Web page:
Mollema, Ten Dam, Sagan, Fuglsang (hanging tough for Astana), and some others went with them! Cavendish, the eventual stage winner, was the last one to catch the attack and you have to think his sprinter’s survival instinct served him well to stay with Contador and Sagan. (And by ‘sprinter’s survival instinct’ I mean wheelsucking all the way to the finish.)
The Contador break moved away slowly:
At the time it seemed like there weren’t enough kilometres left for them to build up a really significant gap on Froome. (And how lucky was Froome not to have any technical difficulties!)
GC riders 3, 4, 5, 6, (and 7) were breaking away! Contador, Mollema, Kreuziger, Ten Dam, (and Kwiatkowski, unmentioned on TV but in there and riding for Cavendish). ‘You just don’t see that happen,’ Liggett said, which (forgive me) was exactly my point on stage 9 and also, uh, yesterday. Oh happy day, BIKE RACING IS BACK!
Valverde’s misfortunes, while huge, were now merely his own. Movistar was nowhere to be seen. Froome had been in the first echelon with Contador, Cavendish, and Sagan, but the yellow jersey was isolated again after Porte had been dropped (and you have to imagine he’s been suffering out there). Cannondale, Belkin, and Omega had numbers and were riding all strong. You have to wonder if Froome is going to be tough enough to hold on — today he had no answer when Contador attacked and could have just been riding to save his ass.
Froome in yellow and Quintana, no. 128
With 10 km to go, the attack — it was 14 guys in all — was widening the gap and there was no talk of the chase group (Froome, Griepel, Evans, Dan Martin, Quintana) reeling them in. One of the things that was unique about today was, the strong riders were in the breakaway. And they were riding under their own (collective) power, not as a four- or five-man train.
With 10 km to go, we knew one of the guys in the attack group was going to win and the big question wasn’t who would it be so much as how much time would Contador and Kreuziger gain on Froome? It was incredible to watch the action on the course translate directly into impact on the GC. (This is why road racing is visceral and time trialing is cerebral. Or something.)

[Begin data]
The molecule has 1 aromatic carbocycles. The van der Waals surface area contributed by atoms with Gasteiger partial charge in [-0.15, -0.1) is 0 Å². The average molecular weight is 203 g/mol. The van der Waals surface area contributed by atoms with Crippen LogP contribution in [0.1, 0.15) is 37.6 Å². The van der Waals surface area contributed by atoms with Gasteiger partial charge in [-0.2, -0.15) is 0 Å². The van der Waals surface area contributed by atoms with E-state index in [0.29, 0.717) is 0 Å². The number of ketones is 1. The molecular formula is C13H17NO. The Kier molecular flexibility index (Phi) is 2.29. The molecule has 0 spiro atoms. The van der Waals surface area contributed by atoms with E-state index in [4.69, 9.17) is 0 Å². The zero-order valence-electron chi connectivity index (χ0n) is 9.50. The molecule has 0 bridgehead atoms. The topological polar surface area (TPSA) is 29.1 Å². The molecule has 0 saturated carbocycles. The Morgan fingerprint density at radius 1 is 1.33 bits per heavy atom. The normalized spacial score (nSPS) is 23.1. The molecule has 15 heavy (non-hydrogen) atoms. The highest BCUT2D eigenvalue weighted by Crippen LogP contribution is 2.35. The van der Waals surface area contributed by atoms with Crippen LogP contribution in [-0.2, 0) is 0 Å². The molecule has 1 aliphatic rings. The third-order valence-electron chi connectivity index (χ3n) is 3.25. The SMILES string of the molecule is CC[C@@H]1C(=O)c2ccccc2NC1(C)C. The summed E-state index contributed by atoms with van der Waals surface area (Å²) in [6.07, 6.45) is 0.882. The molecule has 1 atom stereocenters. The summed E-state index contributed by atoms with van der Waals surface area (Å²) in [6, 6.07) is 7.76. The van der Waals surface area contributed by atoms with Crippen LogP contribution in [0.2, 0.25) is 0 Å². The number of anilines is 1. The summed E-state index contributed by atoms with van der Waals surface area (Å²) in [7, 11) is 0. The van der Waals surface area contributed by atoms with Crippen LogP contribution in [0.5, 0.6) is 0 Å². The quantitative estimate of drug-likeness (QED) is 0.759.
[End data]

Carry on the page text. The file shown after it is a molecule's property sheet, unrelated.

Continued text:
Amazingly, thankfully, despite two crazy sharp turns inside the last 5 km, no crashes at the end of the stage. The sprint went to Cavendish, who outjockeyed more than outmuscled Sagan and Mollema. It was a funny, non-fast sprint; I think Cavendish had to coast to get in position behind Sagan before overtaking him, but Sagan wasn’t really punching and anyway the real battle had happened 30 km back. It was wild, thrilling.
Last night I was getting so excited about the mountains in week 3 that I made this page. Now that we’ve seen that we’ve got a Tour of real fighters, week 3 is going to be even more incredible!
This is a bit of the conversation from during the race:
This was the Belkin coach’s response:
I wondered about this question of payback, given that (Sherwen reported) Belkin signed on to sponsor this year’s Tour team only a week before the Tour started. It’s a pain in the ass to suss out what a team is in cycling, since sponsors as well as riders move around constantly, but here’s what I found.
Belkin did not exist in 2011 but based on key riders, the 2011 Rabobank team the relevant squad in the Tour de Suisse.
Riders who are underlined raced today for their respective team. Guitterez rode for Movistar in 2011 but he didn’t ride today because he withdrew after stage 9 a few days ago.
|Tour de Suisse||Tour de France|
|Bauke Mollema||Angel Madrazo Ruiz||Bauke Mollema||Rui da Costa|
|Tom Slagter||Jose Joaquin Rojas||Lars Petter Nordhaug||Jose Joaquin Rojas|
|Laurens ten Dam||Branislau Samoilau||Laurens ten Dam||Andrei Amador Bipkazacova|
|Maarten Wijnants||Francisco José Ventoso Alberdi||Maarten Wijnants||Nairo Quintana|
|Oscar Freire Gomez||José Ivan Gutierrez||Robert Gesink||José Ivan Gutierrez|
|Matti Breschel||Marzio Bruseghin||Lars Boom||Alejandro Valverde|
|Steven Kruijswijk||Pablo Lastras Garcia||Tom Leezer||Jonathan Castroviejo|
|Pieter Weening||Juan Mauricio Soler Hernandez||Bram Tankink||Ruben Plaza Molina|
|Sep Vanmarcke||Imanol Erviti Ollo|
|Source: Cycling News|
The point being, Valverde wasn’t even on the Movistar team in 2011! So it doesn’t make sense that Belkin would punish him today for something a different (in personnel) Movistar team did two years ago.
Totally agree with this by the way (bear in mind it was written in 2012 and not about today): Grow Some Balls. Which of course is a variant on the Velominati’s Harden The Fuck Up: